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Three Key Steps to Securing your Personal Brand Online

Personal+brandingLately I have been doing some network development work for a client and so as a result have spent a lot of time searching for a targeted list of senior executives.  It has jumped out at me how many senior business people simply aren't attending to their online and Social brand.  For those at the insanely busy end of the spectrum, it is easy to understand how sustained and systematic Social networking is a significant challenge (although not impossible as someone like Andy @kiwilark Lark has proved).  However, at least taking the time to nail down and own your online personal brand is far less of a task, so I thought I'd gather some resources and tips on that. Anyone who has looked up someone on Google, or Linkedin, Twitter or Facebook will know that on a global scale there's almost no such thing as a unique name.  There's often hundreds of people with the same name as you - if you are lucky.  Sometimes, if you're "Jim Smith", there's thousands.  Getting found on Social Networking sites or on Google itself will become increasingly key to getting found by recruiters, potential business partners, customers or prospects.

It is important to take a few simple steps to secure your own identity before someone else does so there's no confusion and opportunities don't go begging.

This isn't the business of just securing the right username, but goes well beyond that.  You need to separate yourself from all the other "Jim Smiths" - you are the only one that counts.  When a recruiter or customer searches for you, they want you to jump off the page at them.  It can get very time consuming investigating a bunch of people to check you have the right guy or girl.  Often people don't have the time to bother, the moment passes and the connection doesn't happen.  Here are some steps to ensure you have the beginnings of a consistent brand:

  • Ensure you have the same or similar profile images across all your online properties.  People who find you interesting on Twitter will want to easily connect with you on LinkedIn (and visa versa) and a consistent profile image makes this quick and easy.  (Ideally make this a clear photo of yourself rather than an abstract or brand image.)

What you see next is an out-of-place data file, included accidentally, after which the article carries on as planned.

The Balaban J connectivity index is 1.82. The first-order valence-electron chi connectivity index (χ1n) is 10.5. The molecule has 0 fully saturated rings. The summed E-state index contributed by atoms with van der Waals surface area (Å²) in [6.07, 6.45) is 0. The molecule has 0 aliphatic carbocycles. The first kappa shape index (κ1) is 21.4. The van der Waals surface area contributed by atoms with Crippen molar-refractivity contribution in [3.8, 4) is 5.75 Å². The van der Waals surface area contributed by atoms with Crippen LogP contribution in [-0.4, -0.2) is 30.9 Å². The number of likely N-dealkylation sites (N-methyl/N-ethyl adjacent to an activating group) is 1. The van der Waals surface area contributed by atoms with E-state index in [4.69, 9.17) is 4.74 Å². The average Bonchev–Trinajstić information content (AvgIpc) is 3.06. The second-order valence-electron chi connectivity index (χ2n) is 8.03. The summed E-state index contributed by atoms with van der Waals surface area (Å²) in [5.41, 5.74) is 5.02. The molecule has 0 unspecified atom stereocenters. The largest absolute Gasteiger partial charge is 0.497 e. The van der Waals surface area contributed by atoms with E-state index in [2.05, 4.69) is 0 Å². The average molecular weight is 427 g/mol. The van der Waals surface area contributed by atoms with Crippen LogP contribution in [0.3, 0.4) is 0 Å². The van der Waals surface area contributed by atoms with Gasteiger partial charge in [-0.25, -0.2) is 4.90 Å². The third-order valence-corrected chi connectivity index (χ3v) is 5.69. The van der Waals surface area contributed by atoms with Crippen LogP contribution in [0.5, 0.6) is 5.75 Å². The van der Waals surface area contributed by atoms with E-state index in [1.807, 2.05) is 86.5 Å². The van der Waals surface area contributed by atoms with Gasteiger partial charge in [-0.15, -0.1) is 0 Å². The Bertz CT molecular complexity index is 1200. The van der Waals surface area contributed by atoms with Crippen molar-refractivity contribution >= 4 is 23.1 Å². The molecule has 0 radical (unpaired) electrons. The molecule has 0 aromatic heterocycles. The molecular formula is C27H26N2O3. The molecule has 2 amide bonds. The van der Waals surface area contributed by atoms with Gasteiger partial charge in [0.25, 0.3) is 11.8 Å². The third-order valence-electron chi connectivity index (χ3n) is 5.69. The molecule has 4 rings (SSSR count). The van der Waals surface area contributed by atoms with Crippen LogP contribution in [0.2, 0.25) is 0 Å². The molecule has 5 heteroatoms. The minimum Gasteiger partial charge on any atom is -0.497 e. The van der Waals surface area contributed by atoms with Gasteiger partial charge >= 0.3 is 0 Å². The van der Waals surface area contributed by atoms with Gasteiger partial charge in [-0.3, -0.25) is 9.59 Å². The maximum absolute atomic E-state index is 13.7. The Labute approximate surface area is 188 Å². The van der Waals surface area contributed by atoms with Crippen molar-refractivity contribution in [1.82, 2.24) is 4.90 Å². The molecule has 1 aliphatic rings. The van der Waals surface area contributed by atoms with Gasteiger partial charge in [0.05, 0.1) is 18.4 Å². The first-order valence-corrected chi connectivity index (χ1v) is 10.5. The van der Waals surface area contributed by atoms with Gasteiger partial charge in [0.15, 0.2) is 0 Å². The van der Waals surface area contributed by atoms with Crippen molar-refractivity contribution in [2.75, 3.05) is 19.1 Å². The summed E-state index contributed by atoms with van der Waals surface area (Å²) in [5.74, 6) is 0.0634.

• Ensure you have a consistent biography across all your channels.  Take care to keep the keywords the same at least.  Not only does this assist your search rankings but makes sure that people have the confidence that you are the expert you appear.  Make sure also your geography is consistently stated (this makes it very easy to be distinguished from the other 350 Jim Smiths in the US!)
  • Try and bring all your properties back to the same URL.  About.Me is a very good service for this, serving well to collate all your various manifestations on one big page that makes it easy for people to find your web site/s, your LinkedIn or Twitter Profile, your You Tube or Slideshare presence, your blog/s etc.

you brandBeyond these three basic steps, I have written here before about how "Affinity Content" is a simple strategy for building your profile, advancing your search rankings and creating serendipitous opportunities by activating your network.   Furthermore, you can measure your influence and effectively KPI your Social activity using Klout, which I have written about recently in the post "Klout: what is it and how does it work?".

(At a more advanced level, if you are creating content (blogging etc) then secure your "Google Authorship" to massively "game" your personal search rankings.  Learn more about this here.)

Finally here are three other useful blog posts about managing your profile online:

For senior executives, it is worth looking at this Infographic on how the Social CEO will evolve in coming years.  For more on the role of the CEO on Social, you can read this blog post I wrote last year: "CEOs should Tweet from the top."

Ultimately, you've invested your entire career building up your reputation and real-life profile; it is madness to not take an hour or two out to own it online.